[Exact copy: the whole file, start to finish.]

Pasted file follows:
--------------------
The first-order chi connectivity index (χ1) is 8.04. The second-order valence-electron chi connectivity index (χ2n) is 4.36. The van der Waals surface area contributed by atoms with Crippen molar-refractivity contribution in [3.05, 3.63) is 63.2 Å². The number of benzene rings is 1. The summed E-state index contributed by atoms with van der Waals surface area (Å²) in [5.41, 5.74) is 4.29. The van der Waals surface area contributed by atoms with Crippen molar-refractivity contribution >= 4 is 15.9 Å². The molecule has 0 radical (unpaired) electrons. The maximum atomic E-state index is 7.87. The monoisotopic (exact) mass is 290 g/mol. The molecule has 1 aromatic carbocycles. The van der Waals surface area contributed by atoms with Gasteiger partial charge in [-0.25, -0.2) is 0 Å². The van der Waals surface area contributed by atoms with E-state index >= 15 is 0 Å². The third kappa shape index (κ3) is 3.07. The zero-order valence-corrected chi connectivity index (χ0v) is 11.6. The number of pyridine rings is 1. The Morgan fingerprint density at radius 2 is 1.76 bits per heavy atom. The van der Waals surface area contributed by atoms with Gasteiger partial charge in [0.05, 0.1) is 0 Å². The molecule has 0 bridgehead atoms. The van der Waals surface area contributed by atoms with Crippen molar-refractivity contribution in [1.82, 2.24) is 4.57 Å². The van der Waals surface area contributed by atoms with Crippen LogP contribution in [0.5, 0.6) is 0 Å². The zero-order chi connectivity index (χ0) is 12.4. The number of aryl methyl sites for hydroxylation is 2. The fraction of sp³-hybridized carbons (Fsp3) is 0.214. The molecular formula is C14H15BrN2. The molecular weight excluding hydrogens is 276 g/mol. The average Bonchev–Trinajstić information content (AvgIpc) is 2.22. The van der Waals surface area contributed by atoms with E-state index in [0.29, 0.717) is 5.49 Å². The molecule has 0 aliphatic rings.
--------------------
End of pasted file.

The first-order chi connectivity index (χ1) is 8.04. The second-order valence-electron chi connectivity index (χ2n) is 4.36. The van der Waals surface area contributed by atoms with Crippen molar-refractivity contribution in [3.05, 3.63) is 63.2 Å². The number of benzene rings is 1. The summed E-state index contributed by atoms with van der Waals surface area (Å²) in [5.41, 5.74) is 4.29. The van der Waals surface area contributed by atoms with Crippen molar-refractivity contribution >= 4 is 15.9 Å². The molecule has 0 radical (unpaired) electrons. The maximum atomic E-state index is 7.87. The monoisotopic (exact) mass is 290 g/mol. The molecule has 1 aromatic carbocycles. The van der Waals surface area contributed by atoms with Gasteiger partial charge in [-0.25, -0.2) is 0 Å². The van der Waals surface area contributed by atoms with E-state index >= 15 is 0 Å². The third kappa shape index (κ3) is 3.07. The zero-order valence-corrected chi connectivity index (χ0v) is 11.6. The number of pyridine rings is 1. The Morgan fingerprint density at radius 2 is 1.76 bits per heavy atom. The van der Waals surface area contributed by atoms with Gasteiger partial charge in [0.05, 0.1) is 0 Å². The molecule has 0 bridgehead atoms. The van der Waals surface area contributed by atoms with Crippen molar-refractivity contribution in [1.82, 2.24) is 4.57 Å². The van der Waals surface area contributed by atoms with Crippen LogP contribution in [0.5, 0.6) is 0 Å². The zero-order chi connectivity index (χ0) is 12.4. The number of aryl methyl sites for hydroxylation is 2. The fraction of sp³-hybridized carbons (Fsp3) is 0.214. The molecular formula is C14H15BrN2. The molecular weight excluding hydrogens is 276 g/mol. The average Bonchev–Trinajstić information content (AvgIpc) is 2.22. The van der Waals surface area contributed by atoms with E-state index in [0.29, 0.717) is 5.49 Å². The molecule has 0 aliphatic rings.